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Leslie Vass


Convicted of armed robbery in a bench trial in Baltimore City Circuit Court in 1975, Leslie Vass was exonerated ten years later at the age of 28.

The victim of the robbery, who initially identified Vass, later admitted he had been wrong in his identification after a Maryland public defender reopened the case and showed him a photo of another alleged perpetrator. The victim then positively identified that person as the robber, stating that he had been mistaken in his earlier identification of Vass.

Vass’s ordeal began on November 2, 1974, when three armed men robbed Joseph Chester, a deliveryman, in Baltimore. Two of the three were caught that night and subsequently pled guilty.

Three months later, Leslie A. Vass, a 17-year-old junior and star basketball player at Southern High School with no prior record, was walking out a drugstore when Chester saw him.

Chester called police and identified Vass as the third armed robber. Vass was arrested and prosecuted as an adult for armed robbery.

In July 1975, Vass went to trial and chose to have the case decided by a judge without a jury. The prosecution’s case was based on the Chester’s identification of Vass. Prior to trial, Vass’s defense counsel did not conduct an investigation. Instead, the defense lawyer relied solely on Vass’s denial that he was involved.

At the end of the trial, Vass was convicted of armed robbery and sentenced to twenty years in prison. Because he was a first-time offender, he should have been eligible for parole on the robbery conviction after six years, but inexplicably, that did not happen.

Acting without a lawyer, Vass filed a post-conviction petition seeking a new trial that was unsuccessful.

Then, in 1984, an inmate approached Vass with a photo of the inmate’s brother, referred to by the nickname of Bucky Nutt. The inmate told Vass that Nutt was the third armed robber.

Vass sent the photo of Nutt to the Maryland Public Defender’s Office, but nothing happened for two years. Vass later said he was informed by the public defender’s office that he was procedurally barred from filing another petition for post-conviction relief.

Ultimately, an investigator re-opened the case and took Nutt’s photo to Chester, who identified Nutt as the true perpetrator. Chester admitted his identification of Vass was a mistake.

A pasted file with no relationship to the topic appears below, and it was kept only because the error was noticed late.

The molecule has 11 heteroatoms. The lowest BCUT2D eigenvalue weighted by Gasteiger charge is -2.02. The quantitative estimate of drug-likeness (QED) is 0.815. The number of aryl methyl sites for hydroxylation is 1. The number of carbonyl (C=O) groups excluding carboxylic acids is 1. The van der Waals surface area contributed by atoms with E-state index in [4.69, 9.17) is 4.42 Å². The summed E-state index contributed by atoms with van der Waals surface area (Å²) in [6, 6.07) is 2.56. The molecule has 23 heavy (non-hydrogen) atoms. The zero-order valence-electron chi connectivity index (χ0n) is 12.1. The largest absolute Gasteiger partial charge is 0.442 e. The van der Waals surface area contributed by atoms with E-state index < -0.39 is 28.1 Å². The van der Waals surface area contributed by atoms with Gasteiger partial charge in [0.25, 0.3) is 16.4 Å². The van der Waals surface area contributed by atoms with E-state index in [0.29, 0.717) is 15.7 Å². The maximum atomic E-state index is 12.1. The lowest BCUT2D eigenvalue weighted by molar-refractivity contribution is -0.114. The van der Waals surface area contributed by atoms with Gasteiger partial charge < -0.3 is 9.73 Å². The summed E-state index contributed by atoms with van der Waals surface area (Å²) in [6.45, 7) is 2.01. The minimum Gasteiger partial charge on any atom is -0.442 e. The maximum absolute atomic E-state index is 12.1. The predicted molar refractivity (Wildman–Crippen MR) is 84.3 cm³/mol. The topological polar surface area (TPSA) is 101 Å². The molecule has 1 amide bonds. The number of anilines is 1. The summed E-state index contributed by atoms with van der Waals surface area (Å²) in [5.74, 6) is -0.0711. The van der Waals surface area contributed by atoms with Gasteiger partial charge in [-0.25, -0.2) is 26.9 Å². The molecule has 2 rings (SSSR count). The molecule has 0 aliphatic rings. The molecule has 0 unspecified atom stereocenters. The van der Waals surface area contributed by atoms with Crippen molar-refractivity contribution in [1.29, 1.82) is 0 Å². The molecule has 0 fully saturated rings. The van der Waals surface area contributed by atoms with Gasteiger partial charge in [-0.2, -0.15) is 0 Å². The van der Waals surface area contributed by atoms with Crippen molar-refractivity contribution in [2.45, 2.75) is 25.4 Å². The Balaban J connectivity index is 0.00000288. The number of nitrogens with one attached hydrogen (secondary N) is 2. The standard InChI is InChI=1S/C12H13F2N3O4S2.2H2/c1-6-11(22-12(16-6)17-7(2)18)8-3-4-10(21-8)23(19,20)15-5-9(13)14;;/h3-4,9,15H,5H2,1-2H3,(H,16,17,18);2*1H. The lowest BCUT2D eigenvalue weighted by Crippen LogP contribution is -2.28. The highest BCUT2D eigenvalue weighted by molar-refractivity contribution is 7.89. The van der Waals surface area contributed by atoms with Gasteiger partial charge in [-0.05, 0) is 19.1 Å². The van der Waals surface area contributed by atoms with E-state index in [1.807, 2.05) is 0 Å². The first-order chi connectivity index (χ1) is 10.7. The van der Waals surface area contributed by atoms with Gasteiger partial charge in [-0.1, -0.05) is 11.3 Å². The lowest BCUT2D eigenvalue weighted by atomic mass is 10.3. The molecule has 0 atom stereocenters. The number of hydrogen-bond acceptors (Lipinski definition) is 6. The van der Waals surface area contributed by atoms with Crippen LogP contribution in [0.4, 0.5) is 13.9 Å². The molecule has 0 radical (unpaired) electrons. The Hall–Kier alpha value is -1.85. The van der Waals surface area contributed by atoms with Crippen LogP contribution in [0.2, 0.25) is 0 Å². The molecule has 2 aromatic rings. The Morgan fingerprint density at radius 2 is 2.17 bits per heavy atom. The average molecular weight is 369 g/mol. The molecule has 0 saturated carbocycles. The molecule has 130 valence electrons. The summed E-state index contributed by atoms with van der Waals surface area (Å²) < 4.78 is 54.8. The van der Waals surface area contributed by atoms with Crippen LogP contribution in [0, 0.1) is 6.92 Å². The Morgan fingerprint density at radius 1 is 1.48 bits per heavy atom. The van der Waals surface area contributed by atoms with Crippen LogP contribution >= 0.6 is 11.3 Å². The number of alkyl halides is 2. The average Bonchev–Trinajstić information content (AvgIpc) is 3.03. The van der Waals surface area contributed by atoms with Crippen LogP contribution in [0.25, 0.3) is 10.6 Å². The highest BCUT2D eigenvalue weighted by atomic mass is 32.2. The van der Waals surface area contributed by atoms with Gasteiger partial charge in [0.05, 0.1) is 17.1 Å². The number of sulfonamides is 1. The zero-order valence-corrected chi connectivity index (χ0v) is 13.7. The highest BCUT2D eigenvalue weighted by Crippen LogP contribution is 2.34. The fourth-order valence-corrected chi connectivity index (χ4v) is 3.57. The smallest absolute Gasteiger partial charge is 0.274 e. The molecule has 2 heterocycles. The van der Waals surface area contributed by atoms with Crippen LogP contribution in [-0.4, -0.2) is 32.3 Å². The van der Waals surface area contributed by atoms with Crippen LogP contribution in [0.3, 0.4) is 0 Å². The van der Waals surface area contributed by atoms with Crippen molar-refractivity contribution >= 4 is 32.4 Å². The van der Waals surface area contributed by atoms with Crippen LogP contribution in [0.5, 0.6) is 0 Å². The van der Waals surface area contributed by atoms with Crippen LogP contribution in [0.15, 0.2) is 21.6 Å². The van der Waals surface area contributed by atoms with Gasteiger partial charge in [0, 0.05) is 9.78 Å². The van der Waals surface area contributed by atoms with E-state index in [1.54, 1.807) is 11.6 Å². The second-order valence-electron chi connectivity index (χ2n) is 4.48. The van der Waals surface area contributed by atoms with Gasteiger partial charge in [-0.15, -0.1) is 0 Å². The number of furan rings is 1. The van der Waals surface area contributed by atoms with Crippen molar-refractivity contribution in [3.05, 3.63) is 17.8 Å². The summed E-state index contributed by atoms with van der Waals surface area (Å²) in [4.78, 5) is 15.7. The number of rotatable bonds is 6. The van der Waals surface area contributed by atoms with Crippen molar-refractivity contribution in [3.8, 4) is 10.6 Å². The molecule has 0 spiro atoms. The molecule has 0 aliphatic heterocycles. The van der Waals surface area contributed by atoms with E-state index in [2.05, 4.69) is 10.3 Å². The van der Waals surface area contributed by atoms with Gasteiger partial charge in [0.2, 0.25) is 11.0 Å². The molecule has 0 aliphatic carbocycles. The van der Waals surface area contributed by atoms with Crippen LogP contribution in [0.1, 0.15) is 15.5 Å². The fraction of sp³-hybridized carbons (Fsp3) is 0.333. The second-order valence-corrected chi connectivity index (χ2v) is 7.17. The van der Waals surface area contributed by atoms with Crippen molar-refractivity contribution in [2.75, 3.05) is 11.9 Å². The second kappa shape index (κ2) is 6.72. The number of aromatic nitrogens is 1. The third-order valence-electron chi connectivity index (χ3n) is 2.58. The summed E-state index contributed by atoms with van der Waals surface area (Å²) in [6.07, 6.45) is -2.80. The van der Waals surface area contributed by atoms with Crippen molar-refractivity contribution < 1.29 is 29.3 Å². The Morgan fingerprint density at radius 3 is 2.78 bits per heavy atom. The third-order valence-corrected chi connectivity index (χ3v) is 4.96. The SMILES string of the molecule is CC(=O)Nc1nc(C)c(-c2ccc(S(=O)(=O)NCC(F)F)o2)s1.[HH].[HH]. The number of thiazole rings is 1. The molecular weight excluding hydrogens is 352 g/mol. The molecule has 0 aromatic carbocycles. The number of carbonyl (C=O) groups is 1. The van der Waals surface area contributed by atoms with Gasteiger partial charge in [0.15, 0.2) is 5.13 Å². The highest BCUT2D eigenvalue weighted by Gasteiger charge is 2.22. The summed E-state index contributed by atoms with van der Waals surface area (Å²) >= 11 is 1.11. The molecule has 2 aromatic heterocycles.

“There ain’t no doubt in my mind,” Chester said. “I got the wrong man. I made a mistake.” Chester said that in the photograph of Nutt, he was wearing the same shirt he wore on the day of the robbery.

In October 1984, based on Chester’s recantation of his identification, Vass was released from prison. The Baltimore City Circuit Court vacated Vass’s conviction in May of 1986. Governor Harry Hughes granted him a pardon based on innocence in August of that year.

Baltimore Circuit Court Judge Edward Silver then ordered the robbery case expunged from state police, court and prison records, including references to it on Vass’s rap sheet.

In March of 1987, the Maryland Board of Public Works awarded Vass $250,000 in compensation.

For twelve years, Maryland failed to expunge the armed robbery conviction from Vass’s record, despite orders to do so from Judge Silver in 1986 and Judge Joseph McCurdy in 1993.

In 1998, the Washington Post newspaper chronicled Vass’s struggle to clear his record, noting that after McCurdy’s order, the conviction was erased from his rap sheet at the Maryland Criminal Justice Information System. However, the conviction remained in Baltimore City Circuit Court records, as well as at the FBI’s National Crime Information Center, until April of 1998. Vass filed a lawsuit against the state of Maryland seeking damages for failing to remove his false conviction from his record. In December 1998, he settled the lawsuit for $50,000.

In addition, records of Vass’s 1976 appeal of the robbery conviction to the Maryland Court of Special Appeals were are still available for public inspection in the State Archives building in Annapolis.

Vass had earned his GED while incarcerated, but during the years after his release he struggled to find work, hampered by his criminal record. He was homeless for a time.

He earned a Bachelor’s degree in sociology from Towson State University and became a certified paralegal. He has worked extensively to lobby and advocate for exonerees locally and across the nation.
 
Researched by Megan Neunan

State:MD
County:Baltimore City
Most Serious Crime:Robbery
Reported Crime Date:1974
Convicted:1975
Exonerated:1986
Sentence:20 years
Race:Black
Sex:Male
Age at the date of crime:17
Contributing Factors:Mistaken Witness ID, Inadequate Legal Defense